Scholarly article on topic 'Urban Solidarity, A Key Issue to Sustainable Human Settlements'

Urban Solidarity, A Key Issue to Sustainable Human Settlements Academic research paper on "Agriculture, forestry, and fisheries"

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{"urban solidarity" / "decision making process" / governance / "sustainable human development"}

Abstract of research paper on Agriculture, forestry, and fisheries, author of scientific article — N. Chabbi-Chemrouk, N. Driouèche

Abstract It is now quite clear that developing sustainable human settlements calls for a more holistic and collective approach. An approach that apprehend the city not only as an agglomeration of buildings, spaces and landscapes but also as that of many institutions, people and activities forming a collective whole. This paper focuses on the governing challenges faced by today's urban communities to achieve sustainable developments. It examines some “governance strategies” that most traditional cities have succeeded to implement over centuries with sustenance of social, economic and environmental order. Indeed, governance should not be one more imported concept, that we will have to automatically introduce to our environments without trying to learn from our traditional cities, as they even today continue to work as major places for employment, recreation and residence of the urban poor.

Academic research paper on topic "Urban Solidarity, A Key Issue to Sustainable Human Settlements"

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ProcediaEngineering21 (2011)002 - 710

Procedía Engineering

www.elsevier.com/locate/procedia

2011 International Conference on Green Buildings and Sustainable Cities

Urban solidarity, a key issue to sustainable human settlements

N.Chabbi-Chemrouka*, N.Driouechea

a Architecture and Environment research unit, EPAU, BP n°177, El Harrach, , Algiers, 16200, Algeria

Abstract

It is now quite clear that developing sustainable human settlements calls for a more holistic and collective approach. An approach that apprehend the city not only as an agglomeration of buildings, spaces and landscapes but also as that of many institutions, people and activities forming a collective whole.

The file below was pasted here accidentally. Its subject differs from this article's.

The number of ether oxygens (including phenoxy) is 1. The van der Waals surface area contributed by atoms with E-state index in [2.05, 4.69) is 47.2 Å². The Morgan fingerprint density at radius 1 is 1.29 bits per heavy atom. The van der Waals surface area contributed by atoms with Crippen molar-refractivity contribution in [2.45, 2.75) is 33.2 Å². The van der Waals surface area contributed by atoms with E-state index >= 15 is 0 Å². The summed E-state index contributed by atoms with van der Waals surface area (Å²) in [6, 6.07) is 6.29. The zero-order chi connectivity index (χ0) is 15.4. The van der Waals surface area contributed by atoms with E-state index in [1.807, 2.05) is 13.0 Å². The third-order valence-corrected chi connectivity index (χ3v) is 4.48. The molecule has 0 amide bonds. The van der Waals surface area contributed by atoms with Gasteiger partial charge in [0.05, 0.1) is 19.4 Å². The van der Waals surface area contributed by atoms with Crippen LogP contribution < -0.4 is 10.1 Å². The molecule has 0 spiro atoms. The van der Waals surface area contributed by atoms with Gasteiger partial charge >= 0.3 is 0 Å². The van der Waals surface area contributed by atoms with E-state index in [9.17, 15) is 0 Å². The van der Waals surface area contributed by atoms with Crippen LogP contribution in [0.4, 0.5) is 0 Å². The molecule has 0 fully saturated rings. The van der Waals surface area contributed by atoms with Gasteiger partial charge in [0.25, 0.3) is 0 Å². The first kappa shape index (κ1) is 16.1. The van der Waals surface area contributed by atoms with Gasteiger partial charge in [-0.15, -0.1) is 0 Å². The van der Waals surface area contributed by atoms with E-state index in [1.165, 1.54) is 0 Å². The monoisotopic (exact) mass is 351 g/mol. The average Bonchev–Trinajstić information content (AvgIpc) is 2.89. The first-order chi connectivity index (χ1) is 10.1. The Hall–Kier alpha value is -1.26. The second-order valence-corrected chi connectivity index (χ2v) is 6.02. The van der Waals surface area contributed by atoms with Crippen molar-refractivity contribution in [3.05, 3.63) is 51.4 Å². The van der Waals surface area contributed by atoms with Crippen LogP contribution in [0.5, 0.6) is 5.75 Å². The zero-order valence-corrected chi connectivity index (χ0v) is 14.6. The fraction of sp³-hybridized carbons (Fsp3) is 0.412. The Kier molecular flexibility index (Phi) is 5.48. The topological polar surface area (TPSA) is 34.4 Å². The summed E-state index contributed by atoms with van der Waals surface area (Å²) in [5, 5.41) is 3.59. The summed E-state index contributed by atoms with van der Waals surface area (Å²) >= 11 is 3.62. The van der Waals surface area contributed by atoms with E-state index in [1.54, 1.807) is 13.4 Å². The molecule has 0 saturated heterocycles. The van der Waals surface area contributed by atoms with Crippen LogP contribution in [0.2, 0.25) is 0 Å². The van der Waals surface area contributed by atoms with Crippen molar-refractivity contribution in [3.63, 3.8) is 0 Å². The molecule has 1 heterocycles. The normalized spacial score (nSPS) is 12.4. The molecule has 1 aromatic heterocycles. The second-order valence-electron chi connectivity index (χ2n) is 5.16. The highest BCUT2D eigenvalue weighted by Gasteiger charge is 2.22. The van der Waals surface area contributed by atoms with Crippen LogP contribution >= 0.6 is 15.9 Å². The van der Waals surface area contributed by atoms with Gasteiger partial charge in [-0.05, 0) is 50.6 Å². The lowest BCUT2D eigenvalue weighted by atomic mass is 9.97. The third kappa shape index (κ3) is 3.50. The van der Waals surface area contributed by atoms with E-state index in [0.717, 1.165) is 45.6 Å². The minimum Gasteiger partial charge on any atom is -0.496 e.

This paper focuses on the governing challenges faced by today's urban communities to achieve sustainable developments. It examines some "governance strategies" that most traditional cities have succeeded to implement over centuries with sustenance of social, economic and environmental order.

Indeed, governance should not be one more imported concept, that we will have to automatically introduce to our environments without trying to learn from our traditional cities, as they even today continue to work as major places for employment, recreation and residence of the urban poor.

© 2011 Published by Elsevier Ltd. Selection and/or peer-review under responsibility of APAAS

Keywords: urban solidarity; decision making process; governance; sustainable human development

1. Introduction

Many organisations are referring to sustainable human development as opposed to development in order to emphasize issues such as the importance of participation in decision making process. Therefore, the term sustainable development goes far beyond the boundaries of economic and even ecological development to include human development, values, and differences in cultures.

Indeed, today's rate of social and cultural change and the complexity of the resulting social groups, show clearly the incapacity of conventional models of public action and management to reduce inequalities and to ensure social cohesion and equity. Moreover, these inequalities are very often translated spatially by territorial imbalances such as the concentration of the populations in some urban

* Corresponding author. Tel.: +2-213-561-216-6224 E-mail addresses: naima.chemrouk@gmail.com

1877-7058 © 2011 Published by Elsevier Ltd. doi:10.1016/j.proeng.20n.n.2068

zones, and the widespread of shanty towns.

This process of urban fragmentation itself increases the social disparities. And what was usually described as an "urban crisis" seems today, more than ever, associated to a "citizenship crisis". This situation explains the large interest to the concept of "governance" and the number of significant work developed in order to deal with challenges such as social fracture, and space fragmentation.